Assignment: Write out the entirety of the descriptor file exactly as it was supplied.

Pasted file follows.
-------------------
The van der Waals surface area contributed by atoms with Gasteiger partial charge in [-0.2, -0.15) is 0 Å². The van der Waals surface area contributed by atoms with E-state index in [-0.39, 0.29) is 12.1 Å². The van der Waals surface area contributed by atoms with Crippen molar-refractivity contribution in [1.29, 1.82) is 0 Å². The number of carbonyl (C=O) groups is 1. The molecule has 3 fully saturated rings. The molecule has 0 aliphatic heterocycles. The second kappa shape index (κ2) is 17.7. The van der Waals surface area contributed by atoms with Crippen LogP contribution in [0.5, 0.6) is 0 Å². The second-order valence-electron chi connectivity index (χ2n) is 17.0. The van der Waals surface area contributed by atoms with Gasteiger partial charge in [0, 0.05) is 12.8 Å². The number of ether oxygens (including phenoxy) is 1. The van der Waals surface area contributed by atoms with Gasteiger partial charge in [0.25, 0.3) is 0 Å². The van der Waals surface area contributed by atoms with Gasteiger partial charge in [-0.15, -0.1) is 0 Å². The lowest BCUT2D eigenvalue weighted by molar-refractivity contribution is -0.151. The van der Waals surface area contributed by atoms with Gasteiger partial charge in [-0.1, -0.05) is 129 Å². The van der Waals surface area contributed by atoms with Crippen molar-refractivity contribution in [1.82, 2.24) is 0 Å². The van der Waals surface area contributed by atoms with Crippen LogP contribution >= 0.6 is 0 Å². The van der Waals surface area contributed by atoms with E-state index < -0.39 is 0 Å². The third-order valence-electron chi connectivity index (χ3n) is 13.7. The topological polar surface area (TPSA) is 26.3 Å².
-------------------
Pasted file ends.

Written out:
The van der Waals surface area contributed by atoms with Gasteiger partial charge in [-0.2, -0.15) is 0 Å². The van der Waals surface area contributed by atoms with E-state index in [-0.39, 0.29) is 12.1 Å². The van der Waals surface area contributed by atoms with Crippen molar-refractivity contribution in [1.29, 1.82) is 0 Å². The number of carbonyl (C=O) groups is 1. The molecule has 3 fully saturated rings. The molecule has 0 aliphatic heterocycles. The second kappa shape index (κ2) is 17.7. The van der Waals surface area contributed by atoms with Crippen LogP contribution in [0.5, 0.6) is 0 Å². The second-order valence-electron chi connectivity index (χ2n) is 17.0. The van der Waals surface area contributed by atoms with Gasteiger partial charge in [0, 0.05) is 12.8 Å². The number of ether oxygens (including phenoxy) is 1. The van der Waals surface area contributed by atoms with Gasteiger partial charge in [0.25, 0.3) is 0 Å². The van der Waals surface area contributed by atoms with Gasteiger partial charge in [-0.15, -0.1) is 0 Å². The lowest BCUT2D eigenvalue weighted by molar-refractivity contribution is -0.151. The van der Waals surface area contributed by atoms with Gasteiger partial charge in [-0.1, -0.05) is 129 Å². The van der Waals surface area contributed by atoms with Crippen molar-refractivity contribution in [1.82, 2.24) is 0 Å². The van der Waals surface area contributed by atoms with Crippen LogP contribution >= 0.6 is 0 Å². The van der Waals surface area contributed by atoms with E-state index < -0.39 is 0 Å². The third-order valence-electron chi connectivity index (χ3n) is 13.7. The topological polar surface area (TPSA) is 26.3 Å².